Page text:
2020 NBA return format: Schedule, teams, location, standings, and details


The 2019-20 NBA season will have a conclusion.

The league's Board of Governors have approved a 22-team plan to resume the season at Walt Disney World in Orlando, Florida, and each team will play an eight-game schedule to determine seeding for the 2020 NBA playoffs. 

Here's everything you need to know about the NBA's return inside a "bubble" in Orlando.

Who are the teams going to Orlando? What are the NBA standings?

Nine returning teams are from the Eastern Conference and 13 are from the Western Conference. In the East, only Washington has a chance to jump into playoff position, while in the West, Portland, New Orleans, Sacramento, San Antonio and Phoenix could all advance into playoff position. 

Here are the standings entering the restart:


  1. x-Milwaukee -- 53-12
  2. x-Toronto -- 46-18
  3. x-Boston -- 43-21
  4. x-Miami -- 41-24
  5. x-Indiana -- 39-26
  6. x-Philadelphia -- 39-26
  7. Brooklyn -- 30-34
  8. Orlando -- 30-35
  9. Washington -- 24-40


  1. x-L.A. Lakers  -- 49-14
  2. x-L.A. Clippers -- 44-20
  3. x-Denver -- 43-22
  4. x-Utah -- 41-23
  5. x-Oklahoma City -- 40-24
  6. x-Houston -- 40-24
  7. Dallas -- 40-27
  8. Memphis -- 32-33
  9. Portland -- 29-37
  10. New Orleans -- 28-36
  11. Sacramento -- 28-36
  12. San Antonio -- 27-36
  13. Phoenix -- 26-39

At 39-26, the Sixers sit sixth in the Eastern Conference. They're clinched for the playoffs, but they have an opportunity to earn a higher seed with the eight "regular season" games on their schedule. The fifth-seeded Pacers are also 39-26, while the fourth-seeded Heat are two games ahead of the Sixers.

The final regular-season games will impact the Sixers in the 2020 NBA draft, as well. If the Thunder finish with one of the NBA's 11 best records, the Sixers will own Oklahoma City's top-20 protected first-round pick, which they acquired when they traded Markelle Fultz to Orlando last February. 

What is the Sixers' schedule?

The NBA schedule for the 22 teams headed to Orlando was released on June 26. It will begin August 1 at 1 p.m. ET, with five games being played that day. The Sixers are one of those games. Here's their full schedule for the seeding games:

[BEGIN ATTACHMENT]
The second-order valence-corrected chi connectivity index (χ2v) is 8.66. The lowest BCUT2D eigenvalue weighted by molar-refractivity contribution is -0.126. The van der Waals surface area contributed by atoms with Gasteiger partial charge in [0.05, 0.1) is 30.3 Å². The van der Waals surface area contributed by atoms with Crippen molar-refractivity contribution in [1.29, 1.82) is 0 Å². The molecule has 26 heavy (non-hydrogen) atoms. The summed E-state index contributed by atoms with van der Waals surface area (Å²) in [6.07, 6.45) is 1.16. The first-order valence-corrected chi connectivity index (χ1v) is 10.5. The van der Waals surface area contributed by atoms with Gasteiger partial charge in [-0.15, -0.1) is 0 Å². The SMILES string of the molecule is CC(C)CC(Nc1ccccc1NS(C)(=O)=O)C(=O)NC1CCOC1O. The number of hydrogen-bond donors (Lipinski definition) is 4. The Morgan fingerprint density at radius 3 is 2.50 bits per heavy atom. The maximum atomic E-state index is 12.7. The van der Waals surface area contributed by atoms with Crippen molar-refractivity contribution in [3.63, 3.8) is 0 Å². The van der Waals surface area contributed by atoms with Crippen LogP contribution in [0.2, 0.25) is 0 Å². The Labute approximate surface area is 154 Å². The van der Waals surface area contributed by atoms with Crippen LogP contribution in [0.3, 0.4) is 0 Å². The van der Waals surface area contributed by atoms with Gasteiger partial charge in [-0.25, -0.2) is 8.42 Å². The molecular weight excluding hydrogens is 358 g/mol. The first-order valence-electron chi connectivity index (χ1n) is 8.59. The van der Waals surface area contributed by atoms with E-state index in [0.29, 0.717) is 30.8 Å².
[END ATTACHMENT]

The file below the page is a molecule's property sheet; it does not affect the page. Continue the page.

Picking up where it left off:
Aug. 1, 7 p.m.: Indiana
Aug. 3, 8 p.m: San Antonio
Aug. 5, 4 p.m.: Washington
Aug. 7, 6:30 p.m.: Orlando
Aug. 9, 6:30 p.m.: Portland
Aug. 11, 4:30 p.m.: Phoenix
Aug. 12, 6:30 p.m.: Toronto 
Aug. 14, TBD: Houston 

How will the new format address COVID-19?

The season has been suspended since March 11, when Jazz center Rudy Gobert tested positive for the coronavirus. On March 19, the Sixers announced that three members of the organization had tested positive for COVID-19. As of July 1, the Sixers say that no members of their organization have tested positive as they prepare for Orlando. 

The NBA's health and safety memo is 113 pages long. Players and staff will quarantine for 36 hours and will be required to test negative in two tests, 24 hours apart, upon arrival. There will be "regular" testing for players and coaches. 

Where do the Sixers stand entering the restart?

The Sixers’ last game before the hiatus was a 124-106 win over the Pistons in which Joel Embiid scored 30 points after a five-game absence because of a left shoulder sprain and Al Horford had 20 points and 10 rebounds. That victory improved the Sixers to an NBA-best 29-2 at Wells Fargo Center, the best home mark in the league. They’ve been woeful on the road and sport a 10-24 away record. 

“Obviously playing in front of no fans, especially our fans, isn't ideal,” head coach Brett Brown said on May 15. “It's not ideal. Do I think it'll water down the competitive side? I don't. … Of course, it's going to have some level of an impact. I do feel just the mere fact that we'll be playing again might be able to sort of minimize whatever awkwardness playing in front of zero fans is going to teach all of us.

"I think it will be almost comical, the communication with referees and the back and forth with players and the rest. … And so how it will play out, I don't know. None of us have ever done this.” 

One potential benefit of the hiatus for the Sixers is the additional time it provided Ben Simmons to rehab. The two-time All-Star had missed the team’s final eight games before the suspension because of a nerve impingement in his lower back, but he will be fully healthy when games begin on August 1

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